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From The Socialist newspaper, 30 June 2005

How can we change the world?

FEW SCIENCE fiction writers have succeeded in imagining a dystopian society more horrifying than the one we actually live in.

Hannah Sell

One hundred and fifty years ago Karl Marx explained that capitalism meant an ever-increasing concentration of wealth and power in the hands of a tiny minority. It is doubtful, however, that even he could have predicted how far the process has gone.

Today 500 multinational companies control 70% of world production. The richest 356 people enjoy a combined wealth that is greater than the annual income of 40% of the human race.

Two thirds of the world's population have never made a phone call and one-third have no access to electricity. Every single day 30,000 children are dying as a result of extreme poverty at the same time as more than $1 trillion a year is being spent on arms.

Worldwide, almost without exception, populations are faced in elections with a 'choice' between two or three almost identical brands of 'free-market' politicians who claim that the way to solve the world's problems is further deregulation, privatisation and cuts in social spending. These deeply unpopular policies have been followed remorselessly by all the G8 governments over the last twenty years - and have led to a vast increase in inequality.

Never before has there been such a gulf between the right-wing politics of all the mainstream political parties and the far more radical opinions of society as a whole. In Britain 89% of people now oppose the privatisation of public services. Yet governments and the multinational companies seem to be able to ignore 'public opinion'.

Despite the undoubted growing discontent with the existing order, everything appears to continue in the same old brutal way. Even the magnificent anti-war movement, the biggest simultaneous world movement in history, while it shook governments to their foundations, did not succeed in preventing the invasion of Iraq.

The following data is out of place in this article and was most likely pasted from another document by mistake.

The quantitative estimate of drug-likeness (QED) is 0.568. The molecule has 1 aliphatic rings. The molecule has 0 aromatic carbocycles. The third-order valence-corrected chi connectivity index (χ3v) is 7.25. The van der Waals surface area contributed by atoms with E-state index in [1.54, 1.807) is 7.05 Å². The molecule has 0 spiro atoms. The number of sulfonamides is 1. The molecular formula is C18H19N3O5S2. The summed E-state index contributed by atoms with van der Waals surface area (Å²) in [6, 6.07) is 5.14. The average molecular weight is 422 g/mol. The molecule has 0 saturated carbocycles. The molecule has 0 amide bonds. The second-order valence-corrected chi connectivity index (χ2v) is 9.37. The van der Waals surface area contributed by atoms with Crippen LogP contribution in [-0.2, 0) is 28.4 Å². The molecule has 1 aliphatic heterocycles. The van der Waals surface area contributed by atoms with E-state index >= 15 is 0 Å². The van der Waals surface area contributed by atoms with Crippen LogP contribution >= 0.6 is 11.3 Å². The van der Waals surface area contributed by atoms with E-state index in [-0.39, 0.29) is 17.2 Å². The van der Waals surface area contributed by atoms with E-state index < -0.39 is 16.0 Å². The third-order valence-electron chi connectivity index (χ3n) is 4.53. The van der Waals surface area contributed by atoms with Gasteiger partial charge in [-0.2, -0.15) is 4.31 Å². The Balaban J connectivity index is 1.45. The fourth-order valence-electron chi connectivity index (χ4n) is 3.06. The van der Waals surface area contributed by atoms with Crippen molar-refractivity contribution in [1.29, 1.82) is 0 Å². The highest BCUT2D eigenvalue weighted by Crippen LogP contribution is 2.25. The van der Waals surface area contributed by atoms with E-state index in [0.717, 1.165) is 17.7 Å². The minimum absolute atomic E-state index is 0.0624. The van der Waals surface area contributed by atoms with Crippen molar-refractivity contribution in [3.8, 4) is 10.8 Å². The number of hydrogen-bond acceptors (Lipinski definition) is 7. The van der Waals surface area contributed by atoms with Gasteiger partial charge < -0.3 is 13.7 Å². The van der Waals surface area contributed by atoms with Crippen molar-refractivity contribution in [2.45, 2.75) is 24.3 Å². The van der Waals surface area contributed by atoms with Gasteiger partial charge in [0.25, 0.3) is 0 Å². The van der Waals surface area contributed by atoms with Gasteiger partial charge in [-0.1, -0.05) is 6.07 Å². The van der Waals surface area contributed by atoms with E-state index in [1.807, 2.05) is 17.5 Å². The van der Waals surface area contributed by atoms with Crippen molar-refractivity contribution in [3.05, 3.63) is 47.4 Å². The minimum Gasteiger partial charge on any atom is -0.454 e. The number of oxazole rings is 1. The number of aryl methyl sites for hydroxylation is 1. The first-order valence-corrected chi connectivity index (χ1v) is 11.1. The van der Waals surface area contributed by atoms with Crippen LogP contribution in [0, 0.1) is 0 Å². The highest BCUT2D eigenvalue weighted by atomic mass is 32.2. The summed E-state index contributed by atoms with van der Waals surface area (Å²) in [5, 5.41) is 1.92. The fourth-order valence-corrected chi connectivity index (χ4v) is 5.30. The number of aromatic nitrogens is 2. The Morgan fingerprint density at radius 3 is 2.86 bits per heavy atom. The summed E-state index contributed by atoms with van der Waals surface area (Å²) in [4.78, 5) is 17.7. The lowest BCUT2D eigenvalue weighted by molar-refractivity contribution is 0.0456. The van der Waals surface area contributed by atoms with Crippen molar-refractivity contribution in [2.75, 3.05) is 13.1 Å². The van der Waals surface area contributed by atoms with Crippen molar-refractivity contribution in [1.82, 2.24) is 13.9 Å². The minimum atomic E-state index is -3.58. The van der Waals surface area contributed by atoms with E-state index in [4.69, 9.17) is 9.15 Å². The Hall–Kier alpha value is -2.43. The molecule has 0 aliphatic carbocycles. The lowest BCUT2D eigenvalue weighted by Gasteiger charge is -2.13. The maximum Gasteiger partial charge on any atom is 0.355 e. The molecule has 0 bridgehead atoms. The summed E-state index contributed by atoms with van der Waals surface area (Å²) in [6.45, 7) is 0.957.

Fighting back

THIS RAISES the question are we - the working class, the poor, the oppressed - powerless to change things in the face of these massive, seemingly all-powerful, corporations and the governments that do their bidding?

The answer we give is an unequivocal 'no'. The world's poor and oppressed have enormous power if we unite together and rise from our knees. More and more people are fighting back - from the Nigerian workers who over the last five years have taken part in seven general strikes and mass protests against fuel price hikes, to the Pakistani workers fighting privatisation, to the French and Dutch workers who defied their governments to vote 'no' to continued privatisation and cuts in the recent referendum on the European constitution.

And when we rise from our knees we can win victories. In Britain, before the general election, the mere threat of 1.5 million workers taking strike action forced the government to retreat over plans to increase the retirement age, albeit temporarily. And in Scotland, where this week's G8 meeting is taking place, nursery nurses were able to win concessions as a result of taking strike action.

In Ireland, with assistance of the Socialist Party, Turkish immigrant workers - the Gama workers - who had had the bulk of their wages illegally withheld, were recently able to win thousands of euros in back pay, at the same time as revealing to the world a cesspit of similar scandals.

There are very many more examples of the oppressed defeating their oppressors. But there are not enough. Worldwide the most common story is still of the privateers, asset strippers and thieves getting away with riding roughshod over the rest of humanity.

And even when we do win victories they are never permanent. Just as New Labour are planning a second assault on the retirement age, big business will always come back for more. The huge corporations that dominate the world are driven purely and simply by the drive for profit.